Tag Archives: Wilderness Committee

The Rich & Connected Appear To Run British Columbia

The ECOreport looks at stories of the a corrupt political process, the rich & connected appear to run British Columbia

By Roy L Hales

More than a week has passed since the New York Times carried the story. The author, Dan Levin, told Global News, “If this were in Russia or China or the Balkans or some developing-world country, it would just be written off as nepotism or corruption, but here (in British Columbia), because it’s not illegal, it seems to just get a pass.” Corporate and union donations to political parties are banned in Nova Scotia, Manitoba, Alberta and Ontario, but not in British Columbia. NDP MLA David Eby believes the corruption runs much deeper than the $50,000-a-year “commission” Premier Clark receives from her party’s campaign chest. The rich & connected appear to run British Columbia.

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Canada Approved Kinder Morgan’s Pipeline Expansion

The ECOreport looks at responses after Canada approved Kinder Morgan’s pipeline expansion

By Roy L Hales

screen-shot-2014-03-18-at-3-43-47-pm1Alberta Premier Rachel Notley applauded the Prime Minister’s “extraordinary leadership.” Peter McCartney of the Wilderness Committee calls it “a betrayal of promises made in the last election to act on science, gain public approval and respect Indigenous rights.” There are already 7 legal challenges of this project underway, and more will follow. The government of Canada approved Kinder Morgan’s pipeline expansion, “subject to 157 binding conditions.”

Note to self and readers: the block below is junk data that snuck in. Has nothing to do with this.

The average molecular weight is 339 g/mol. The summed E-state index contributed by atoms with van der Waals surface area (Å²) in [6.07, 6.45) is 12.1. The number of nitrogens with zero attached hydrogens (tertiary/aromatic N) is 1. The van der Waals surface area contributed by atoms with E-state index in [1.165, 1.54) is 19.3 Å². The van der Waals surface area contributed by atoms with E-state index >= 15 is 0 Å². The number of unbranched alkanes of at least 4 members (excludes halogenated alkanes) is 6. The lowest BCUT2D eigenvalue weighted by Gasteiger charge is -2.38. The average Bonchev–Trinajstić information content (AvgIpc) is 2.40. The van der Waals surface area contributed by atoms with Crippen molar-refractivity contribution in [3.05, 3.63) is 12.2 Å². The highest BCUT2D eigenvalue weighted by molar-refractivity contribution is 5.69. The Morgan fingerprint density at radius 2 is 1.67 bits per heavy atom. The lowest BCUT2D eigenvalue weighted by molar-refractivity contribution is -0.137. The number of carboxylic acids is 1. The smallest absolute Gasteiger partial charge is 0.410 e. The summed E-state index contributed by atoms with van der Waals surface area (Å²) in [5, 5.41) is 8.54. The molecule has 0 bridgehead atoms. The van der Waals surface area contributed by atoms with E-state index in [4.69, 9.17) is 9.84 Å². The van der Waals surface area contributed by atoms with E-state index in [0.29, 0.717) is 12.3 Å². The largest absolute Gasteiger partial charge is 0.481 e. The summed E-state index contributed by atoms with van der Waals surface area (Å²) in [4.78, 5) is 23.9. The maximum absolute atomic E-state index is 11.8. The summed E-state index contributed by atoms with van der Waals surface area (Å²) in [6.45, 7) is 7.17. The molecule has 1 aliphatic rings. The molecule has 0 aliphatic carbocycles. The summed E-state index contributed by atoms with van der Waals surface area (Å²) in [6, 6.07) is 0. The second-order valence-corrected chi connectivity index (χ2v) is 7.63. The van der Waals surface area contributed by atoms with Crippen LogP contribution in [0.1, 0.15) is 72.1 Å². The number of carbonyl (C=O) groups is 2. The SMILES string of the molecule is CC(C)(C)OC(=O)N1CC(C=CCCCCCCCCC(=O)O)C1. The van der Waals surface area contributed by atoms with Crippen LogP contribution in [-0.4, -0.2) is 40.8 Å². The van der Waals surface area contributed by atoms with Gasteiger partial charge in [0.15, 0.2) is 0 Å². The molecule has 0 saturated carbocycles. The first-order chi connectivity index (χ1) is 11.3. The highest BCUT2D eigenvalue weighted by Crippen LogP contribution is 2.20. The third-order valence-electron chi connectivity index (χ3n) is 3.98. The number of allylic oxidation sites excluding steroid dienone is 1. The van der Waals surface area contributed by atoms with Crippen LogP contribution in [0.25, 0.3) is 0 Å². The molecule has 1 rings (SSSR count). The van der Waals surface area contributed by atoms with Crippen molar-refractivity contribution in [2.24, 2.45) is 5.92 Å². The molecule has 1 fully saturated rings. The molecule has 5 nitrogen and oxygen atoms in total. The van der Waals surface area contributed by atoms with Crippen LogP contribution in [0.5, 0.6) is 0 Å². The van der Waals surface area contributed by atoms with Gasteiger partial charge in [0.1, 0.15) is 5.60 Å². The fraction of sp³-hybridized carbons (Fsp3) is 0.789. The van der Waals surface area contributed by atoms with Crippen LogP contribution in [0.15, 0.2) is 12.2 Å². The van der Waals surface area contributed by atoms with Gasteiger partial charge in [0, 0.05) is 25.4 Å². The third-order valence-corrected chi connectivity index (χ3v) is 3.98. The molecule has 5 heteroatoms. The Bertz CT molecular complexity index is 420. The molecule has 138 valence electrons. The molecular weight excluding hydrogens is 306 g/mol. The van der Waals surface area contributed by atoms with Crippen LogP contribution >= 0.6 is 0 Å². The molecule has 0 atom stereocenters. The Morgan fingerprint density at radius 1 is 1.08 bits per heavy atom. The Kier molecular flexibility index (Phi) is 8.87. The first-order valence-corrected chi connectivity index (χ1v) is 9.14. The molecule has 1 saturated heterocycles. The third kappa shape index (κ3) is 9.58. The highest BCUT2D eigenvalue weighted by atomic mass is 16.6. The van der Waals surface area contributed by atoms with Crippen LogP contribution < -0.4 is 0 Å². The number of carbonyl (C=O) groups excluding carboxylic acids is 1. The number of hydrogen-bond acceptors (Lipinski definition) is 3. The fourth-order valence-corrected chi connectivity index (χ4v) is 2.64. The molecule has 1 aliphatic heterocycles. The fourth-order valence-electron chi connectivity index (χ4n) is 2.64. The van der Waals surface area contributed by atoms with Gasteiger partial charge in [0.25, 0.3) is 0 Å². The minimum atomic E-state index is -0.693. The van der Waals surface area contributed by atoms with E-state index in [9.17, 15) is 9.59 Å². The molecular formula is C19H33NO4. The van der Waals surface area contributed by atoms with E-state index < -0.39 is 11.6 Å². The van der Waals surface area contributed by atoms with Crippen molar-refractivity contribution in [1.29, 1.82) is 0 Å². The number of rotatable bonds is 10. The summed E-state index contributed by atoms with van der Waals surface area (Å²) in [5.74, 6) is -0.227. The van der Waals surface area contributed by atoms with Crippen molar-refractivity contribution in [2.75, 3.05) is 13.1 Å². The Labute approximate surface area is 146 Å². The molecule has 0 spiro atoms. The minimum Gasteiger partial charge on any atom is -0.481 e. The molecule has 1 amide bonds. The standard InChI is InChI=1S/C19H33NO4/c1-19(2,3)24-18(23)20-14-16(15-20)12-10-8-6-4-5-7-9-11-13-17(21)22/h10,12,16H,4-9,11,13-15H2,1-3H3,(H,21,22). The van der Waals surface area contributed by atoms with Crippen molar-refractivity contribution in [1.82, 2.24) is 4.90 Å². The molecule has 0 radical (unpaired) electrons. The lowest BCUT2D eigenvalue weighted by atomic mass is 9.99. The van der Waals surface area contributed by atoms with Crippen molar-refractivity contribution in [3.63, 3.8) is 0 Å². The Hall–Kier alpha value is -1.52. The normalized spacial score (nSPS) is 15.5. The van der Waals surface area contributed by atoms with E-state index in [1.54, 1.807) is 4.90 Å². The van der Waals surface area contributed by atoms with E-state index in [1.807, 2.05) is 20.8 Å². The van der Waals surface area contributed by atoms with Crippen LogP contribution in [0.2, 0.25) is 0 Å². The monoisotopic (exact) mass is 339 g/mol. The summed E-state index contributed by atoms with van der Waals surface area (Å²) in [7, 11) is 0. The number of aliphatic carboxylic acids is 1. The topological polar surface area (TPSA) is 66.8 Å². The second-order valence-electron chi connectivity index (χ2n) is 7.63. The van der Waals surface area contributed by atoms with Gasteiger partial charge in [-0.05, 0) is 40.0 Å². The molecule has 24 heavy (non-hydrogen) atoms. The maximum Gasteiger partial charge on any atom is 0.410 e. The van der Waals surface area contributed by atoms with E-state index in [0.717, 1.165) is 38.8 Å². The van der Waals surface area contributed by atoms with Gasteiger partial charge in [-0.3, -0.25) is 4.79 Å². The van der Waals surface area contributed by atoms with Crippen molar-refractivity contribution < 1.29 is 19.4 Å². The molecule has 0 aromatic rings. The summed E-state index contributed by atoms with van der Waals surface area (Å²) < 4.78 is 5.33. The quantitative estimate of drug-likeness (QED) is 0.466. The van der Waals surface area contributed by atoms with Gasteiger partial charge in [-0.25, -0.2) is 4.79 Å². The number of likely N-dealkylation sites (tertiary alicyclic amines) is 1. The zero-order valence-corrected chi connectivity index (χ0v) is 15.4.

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Potentially Embarrassing Questions About BC’s Stumpage Rates

The ECOreport looks into the issues behind some potentially embarrassing questions about BC’s stumpage rates

By Roy L Hales

screen-shot-2014-03-18-at-3-43-47-pm1During a recent interview,  film maker Damien Gillis said “there would be a great deal of outrage” if the public knew the degree to which we subsidize logging old growth forests. These subsidies come in the form of lower stumpage fees for the remote areas where most of our surviving ancient forests still persist.  Gillis also informed me this is a central issue in the United States’ softwood dispute with Canada. After the interview, I drew up a series of potentially embarrassing questions about BC’s stumpage rates.

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The Disconnect Between Canada’s Climate Words & Fossil Fuel Investments

The ECOreport attended the COP 22 press conference and looks at the disconnect between Canada’s climate words & fossil fuel investments

By Roy L Hales